A cautionary tale of the dark side of the fashion industry where secrets are your currency, and nobody is irreplaceable, is coming next week from authors Kathy Ireland and Rachel Van Dyken, and I have a great sneak peek for you.
The ceiling fan whipped around in circle after circle—and with each pass, anxiety pressed down on Everlee’s chest, making it nearly impossible to breathe, holding her prisoner as the blankets weighed heavily against her ribs. If she focused hard enough on the whooshes of air, she could almost hear bone shattering, her heart stuttering to a stop with each breath she sucked in through her teeth.
It hadn’t always been like this.
But it was a reality now.
A constant reminder.
A nightmare she couldn’t see past.
Always the same.
The only thing that had changed was her. And the only reason she had changed was because of him. She checked her phone again—three a.m. She had to be up early for a photo shoot, and then she was meeting the girls for drinks later. If she could just focus on the positive, on work—on the fact that she was still working in the industry—she would be okay. Not thinking about him, the past, about how each year seemed to add more time that they spent apart rather than together. How each time they were together, he became a little more aggressive, a little more violent, taking pieces of her heart with each passing day and refusing to acknowledge he was doing it in the first place. Like a sick game that she didn’t know the rules to.
She swiped at a tear under her right eye.
Nights had once been filled with laughter, sex, and late-night TV. She even used to get crazy and talk about her dreams with him.
Now, he was late.
And he’d apologize while smelling like alcohol, cigars, and perfume.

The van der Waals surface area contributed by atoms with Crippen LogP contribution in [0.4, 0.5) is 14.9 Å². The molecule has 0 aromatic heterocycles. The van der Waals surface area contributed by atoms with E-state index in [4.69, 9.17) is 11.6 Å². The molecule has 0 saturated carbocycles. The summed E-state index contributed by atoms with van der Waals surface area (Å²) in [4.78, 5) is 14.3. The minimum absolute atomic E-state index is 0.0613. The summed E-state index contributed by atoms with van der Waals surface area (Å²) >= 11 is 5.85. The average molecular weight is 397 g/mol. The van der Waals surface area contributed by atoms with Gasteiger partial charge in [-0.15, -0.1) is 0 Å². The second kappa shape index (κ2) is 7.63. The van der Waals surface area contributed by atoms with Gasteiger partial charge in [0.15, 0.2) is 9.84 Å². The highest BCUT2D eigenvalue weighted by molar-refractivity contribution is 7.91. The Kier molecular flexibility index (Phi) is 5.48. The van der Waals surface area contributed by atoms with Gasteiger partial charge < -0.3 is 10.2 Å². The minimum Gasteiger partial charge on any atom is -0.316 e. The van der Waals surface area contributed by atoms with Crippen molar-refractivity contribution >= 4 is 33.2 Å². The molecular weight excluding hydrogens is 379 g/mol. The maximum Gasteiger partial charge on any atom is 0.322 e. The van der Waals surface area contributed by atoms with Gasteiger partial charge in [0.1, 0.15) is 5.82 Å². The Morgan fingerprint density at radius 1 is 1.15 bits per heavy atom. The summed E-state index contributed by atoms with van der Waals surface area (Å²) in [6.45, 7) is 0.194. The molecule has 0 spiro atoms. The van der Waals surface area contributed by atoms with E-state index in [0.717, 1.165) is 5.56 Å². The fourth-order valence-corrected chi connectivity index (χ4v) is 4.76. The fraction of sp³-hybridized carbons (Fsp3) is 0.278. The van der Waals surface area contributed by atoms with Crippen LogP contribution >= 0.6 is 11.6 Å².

And she’d forgive him.
Because she’d forgotten what life was like when she wasn’t counting turns of the ceiling fan; when she was so poor, she heated up Chinese takeout two days in a row and prayed she’d get a stomach virus so she’d drop another dress size and look willowy for her next runway show.
Life had seemed empty then.
Filled with so many rules: restrictions on what to eat, what to wear, how to act. Everlee had seen Frederick as her freedom. Her dreams had shifted.
She’d had no idea that she would merely be exchanging prisons.
And handing off another set of keys to an equally punishing guard.
She only wondered what was worse?
Or letting someone else do the honors.
The door clicked closed down the hall.
She squeezed her eyes shut as the flicker of the flat-screen in her pristine master bedroom caused shapes and colors to dance along the wall.
She bit down on her bottom lip… and held her breath.
The bedroom door clicked as it closed.
She exhaled in relief. He was too drunk to pick a fight. This was good; it would be fine as long as he slept it off.
A string of angry curses had her flinching. Another stumble as it sounded like his pants got caught around his ankles, and then more cursing until finally, his body bounced onto the mattress. It didn’t matter that she was huddled in the corner.
Or that she had the covers pulled up to her chin.
It never mattered.
Because as her husband, he had certain expectations, certain… rights. Please pass out, please pass out.
Everlee’s upper lip began to perspire as Frederick tossed and turned, and then she felt it, his hand creeping along the silk sheets. The linens he’d bought after she complained about the cotton ones causing her long hair to knot at the back of her head.
She stayed stock-still as a warm hand cupped her hip. With one pull, and in record speed, he had her body jerked across the mattress. Never let it be said that Frederick wasn’t inhumanly strong. He was the opposite of what everyone expected a photographer to be in the fashion industry.
It’s what had drawn her to him.
His alpha-male tendencies that made her feel like the most important woman in the world—that was until she’d aged.
Now, this alpha male would never forgive her for not stopping the inevitable.
“Mmm.” Frederick kissed down her neck, his mouth hot and eager. She wanted to respond to him, she did. He was, after all, her husband, and that was her job. To honor him, even when he smelled like Chanel when she’d always worn Gucci.
Even when his skin smelled like sweat.
It was her job to love him unconditionally.
And love him unconditionally she would.
Besides, that was just the life they lived.
The parts they played.
Lies they believed.